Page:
BPA-Free Bottles, Sippy Cups Still Release Hormone-Like Chemicals, Study Says
New research reveals most plastic products are releasing chemicals that act like the sex hormone estrogen.
And even BPA-free plastic products can leach a chemical that mimics estrogen, a study published in Environmental Health Perspectives shows.
Researchers went on a shopping spree at Whole Foods and Walmart, buying hundreds of plastic products that come in contact with food or drink, including baby bottles, water bottles and sippy cups, and found 70 percent released chemicals that acted like the hormone when soaked in saltwater or alcohol, NPR reports.
The study showed the products released the chemicals, even before they were exposed to real-world conditions such as simulated sunlight, dishwashing and microwaving, George Bittner, one of the study's authors and a professor of biology at the University of Texas, Austin, tells NPR.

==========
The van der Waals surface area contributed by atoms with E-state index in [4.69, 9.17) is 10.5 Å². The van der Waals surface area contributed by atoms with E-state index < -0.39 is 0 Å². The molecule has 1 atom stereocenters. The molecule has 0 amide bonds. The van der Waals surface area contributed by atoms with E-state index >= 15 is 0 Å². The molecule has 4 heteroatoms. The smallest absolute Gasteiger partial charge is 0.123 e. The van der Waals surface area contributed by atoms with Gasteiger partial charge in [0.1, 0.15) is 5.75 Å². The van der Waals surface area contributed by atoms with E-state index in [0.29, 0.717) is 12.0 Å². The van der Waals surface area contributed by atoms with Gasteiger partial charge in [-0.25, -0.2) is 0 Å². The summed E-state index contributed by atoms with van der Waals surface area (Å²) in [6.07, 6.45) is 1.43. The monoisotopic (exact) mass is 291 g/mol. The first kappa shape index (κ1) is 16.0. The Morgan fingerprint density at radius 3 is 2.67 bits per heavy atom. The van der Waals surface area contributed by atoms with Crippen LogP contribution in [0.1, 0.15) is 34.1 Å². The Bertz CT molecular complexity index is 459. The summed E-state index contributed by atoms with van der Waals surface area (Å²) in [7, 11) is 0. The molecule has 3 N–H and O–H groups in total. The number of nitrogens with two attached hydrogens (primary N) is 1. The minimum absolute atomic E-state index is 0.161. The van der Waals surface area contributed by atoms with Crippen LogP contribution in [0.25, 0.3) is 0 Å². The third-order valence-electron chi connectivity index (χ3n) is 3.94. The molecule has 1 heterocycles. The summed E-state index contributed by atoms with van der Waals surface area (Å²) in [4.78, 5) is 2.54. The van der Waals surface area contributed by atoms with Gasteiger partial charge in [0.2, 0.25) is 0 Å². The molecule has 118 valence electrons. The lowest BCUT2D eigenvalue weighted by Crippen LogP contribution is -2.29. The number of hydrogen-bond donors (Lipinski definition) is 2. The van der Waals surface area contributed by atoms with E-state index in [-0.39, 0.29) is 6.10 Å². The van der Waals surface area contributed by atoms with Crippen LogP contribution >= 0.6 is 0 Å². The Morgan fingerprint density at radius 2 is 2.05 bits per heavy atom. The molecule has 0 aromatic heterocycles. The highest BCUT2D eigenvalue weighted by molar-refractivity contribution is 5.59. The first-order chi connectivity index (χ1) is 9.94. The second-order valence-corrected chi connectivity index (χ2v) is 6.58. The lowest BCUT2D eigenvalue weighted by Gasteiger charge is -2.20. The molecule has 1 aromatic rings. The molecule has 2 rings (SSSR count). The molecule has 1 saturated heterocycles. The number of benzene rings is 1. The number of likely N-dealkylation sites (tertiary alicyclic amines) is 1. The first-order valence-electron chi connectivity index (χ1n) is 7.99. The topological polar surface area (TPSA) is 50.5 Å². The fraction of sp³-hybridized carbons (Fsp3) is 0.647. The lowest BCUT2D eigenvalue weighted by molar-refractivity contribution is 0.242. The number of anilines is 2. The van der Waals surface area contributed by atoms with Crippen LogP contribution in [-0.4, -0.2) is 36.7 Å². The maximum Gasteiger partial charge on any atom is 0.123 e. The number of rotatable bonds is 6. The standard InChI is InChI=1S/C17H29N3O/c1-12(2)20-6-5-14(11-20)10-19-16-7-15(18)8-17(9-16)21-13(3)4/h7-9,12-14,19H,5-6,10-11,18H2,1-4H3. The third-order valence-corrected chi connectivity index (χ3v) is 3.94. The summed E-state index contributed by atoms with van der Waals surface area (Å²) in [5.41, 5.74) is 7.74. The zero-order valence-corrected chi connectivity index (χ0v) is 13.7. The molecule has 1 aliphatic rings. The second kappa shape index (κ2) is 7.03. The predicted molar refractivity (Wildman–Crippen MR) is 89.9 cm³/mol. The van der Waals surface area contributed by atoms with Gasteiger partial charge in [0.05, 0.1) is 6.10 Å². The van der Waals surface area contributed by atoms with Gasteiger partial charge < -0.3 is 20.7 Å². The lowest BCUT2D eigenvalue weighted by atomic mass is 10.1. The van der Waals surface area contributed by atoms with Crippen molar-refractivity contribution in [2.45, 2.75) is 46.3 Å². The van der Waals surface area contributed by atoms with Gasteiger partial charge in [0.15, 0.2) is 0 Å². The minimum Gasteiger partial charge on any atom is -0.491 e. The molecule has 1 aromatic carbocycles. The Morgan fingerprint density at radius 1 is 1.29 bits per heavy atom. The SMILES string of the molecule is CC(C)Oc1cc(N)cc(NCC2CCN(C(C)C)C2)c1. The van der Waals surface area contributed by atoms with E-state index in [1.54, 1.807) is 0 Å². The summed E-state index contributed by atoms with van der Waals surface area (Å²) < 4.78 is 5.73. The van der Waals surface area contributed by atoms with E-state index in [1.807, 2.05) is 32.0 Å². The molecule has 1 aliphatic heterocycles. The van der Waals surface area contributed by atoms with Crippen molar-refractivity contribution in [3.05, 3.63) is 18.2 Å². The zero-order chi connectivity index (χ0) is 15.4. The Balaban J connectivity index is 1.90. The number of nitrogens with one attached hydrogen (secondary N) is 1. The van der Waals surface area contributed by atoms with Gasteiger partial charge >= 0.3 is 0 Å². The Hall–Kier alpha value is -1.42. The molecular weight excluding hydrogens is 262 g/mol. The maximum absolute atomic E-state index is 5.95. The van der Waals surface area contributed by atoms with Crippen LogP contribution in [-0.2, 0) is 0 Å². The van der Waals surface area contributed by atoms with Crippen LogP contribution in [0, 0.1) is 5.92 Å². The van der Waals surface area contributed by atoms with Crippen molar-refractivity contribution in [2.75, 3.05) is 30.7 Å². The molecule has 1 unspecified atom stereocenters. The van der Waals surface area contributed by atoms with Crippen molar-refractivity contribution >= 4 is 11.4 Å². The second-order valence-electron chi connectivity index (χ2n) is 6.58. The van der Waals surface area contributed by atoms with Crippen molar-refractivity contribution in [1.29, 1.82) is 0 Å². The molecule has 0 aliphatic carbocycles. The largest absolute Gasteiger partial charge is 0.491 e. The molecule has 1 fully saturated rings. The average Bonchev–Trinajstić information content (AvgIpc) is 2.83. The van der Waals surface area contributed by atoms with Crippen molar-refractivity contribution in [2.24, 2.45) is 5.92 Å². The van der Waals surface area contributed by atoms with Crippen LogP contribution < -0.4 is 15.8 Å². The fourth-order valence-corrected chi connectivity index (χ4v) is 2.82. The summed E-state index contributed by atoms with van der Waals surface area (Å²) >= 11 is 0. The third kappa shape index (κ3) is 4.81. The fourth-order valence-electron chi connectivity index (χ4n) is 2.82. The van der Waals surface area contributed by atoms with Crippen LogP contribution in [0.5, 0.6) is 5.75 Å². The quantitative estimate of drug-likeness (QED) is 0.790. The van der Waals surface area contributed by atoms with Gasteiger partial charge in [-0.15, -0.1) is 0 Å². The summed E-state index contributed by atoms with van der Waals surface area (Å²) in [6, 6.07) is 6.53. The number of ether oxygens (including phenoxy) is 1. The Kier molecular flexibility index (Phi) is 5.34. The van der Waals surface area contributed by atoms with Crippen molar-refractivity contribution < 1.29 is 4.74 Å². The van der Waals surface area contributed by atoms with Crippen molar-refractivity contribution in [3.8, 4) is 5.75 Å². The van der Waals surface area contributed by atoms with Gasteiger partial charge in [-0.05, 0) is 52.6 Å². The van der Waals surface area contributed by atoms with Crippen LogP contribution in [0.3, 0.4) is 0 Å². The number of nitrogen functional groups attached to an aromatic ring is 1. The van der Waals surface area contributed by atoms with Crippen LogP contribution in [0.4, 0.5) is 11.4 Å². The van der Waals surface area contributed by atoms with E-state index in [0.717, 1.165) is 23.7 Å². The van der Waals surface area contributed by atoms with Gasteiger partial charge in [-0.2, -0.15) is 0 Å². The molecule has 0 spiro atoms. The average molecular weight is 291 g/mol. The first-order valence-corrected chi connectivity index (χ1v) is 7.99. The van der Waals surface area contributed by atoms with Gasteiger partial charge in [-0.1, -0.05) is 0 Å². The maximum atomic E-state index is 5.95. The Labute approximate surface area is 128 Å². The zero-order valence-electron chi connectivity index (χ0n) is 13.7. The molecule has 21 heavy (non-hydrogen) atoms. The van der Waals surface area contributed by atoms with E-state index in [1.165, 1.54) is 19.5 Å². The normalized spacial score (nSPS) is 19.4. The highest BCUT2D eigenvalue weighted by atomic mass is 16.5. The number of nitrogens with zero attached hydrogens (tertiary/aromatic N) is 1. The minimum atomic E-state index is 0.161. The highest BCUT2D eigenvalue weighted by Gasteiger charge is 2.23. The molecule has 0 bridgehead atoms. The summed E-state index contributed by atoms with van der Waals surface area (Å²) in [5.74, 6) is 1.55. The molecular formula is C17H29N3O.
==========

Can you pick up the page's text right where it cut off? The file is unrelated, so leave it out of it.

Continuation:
Bittner, who founded the testing company CertiChem, chopped up pieces of each product and soaked them in either saltwater or alcohol to see what came out.
The study didn't look at health risks, but simply whether common plastic products release estrogen-like chemicals other than BPA.
But exactly how BPA and the other chemicals that mimic estrogen affect humans, and how serious those effects are, is still very much up for debate, NPR reports.
The U.S. government generally advocates caution and more research, but agencies have issued a range of hesitant warnings, according to NPR.
The National Toxicology Program, a division of the National Institutes of Health, says it has "some concern" about potential BPA exposures to the brains and prostate glands of fetuses, infants and children. Other agencies say they have lingering, unresolved "questions" about the chemical.
Studies have shown links between BPA and cancer, diabetes, heart disease and a host of other illnesses, NPR reports.
Until scientists come up with more definitive answers, Sonya Lunder, a senior analyst at the Environmental Working Group, tells NPR that worried consumers can follow the old advice to avoid putting those baby bottles and other plastic products in dishwashers or microwaves.
"We've long cautioned consumers to avoid extreme heat and cooling for plastics, to discard scratched and worn plastics and we feel like this (study) validates one of our many concerns," she tells NPR.
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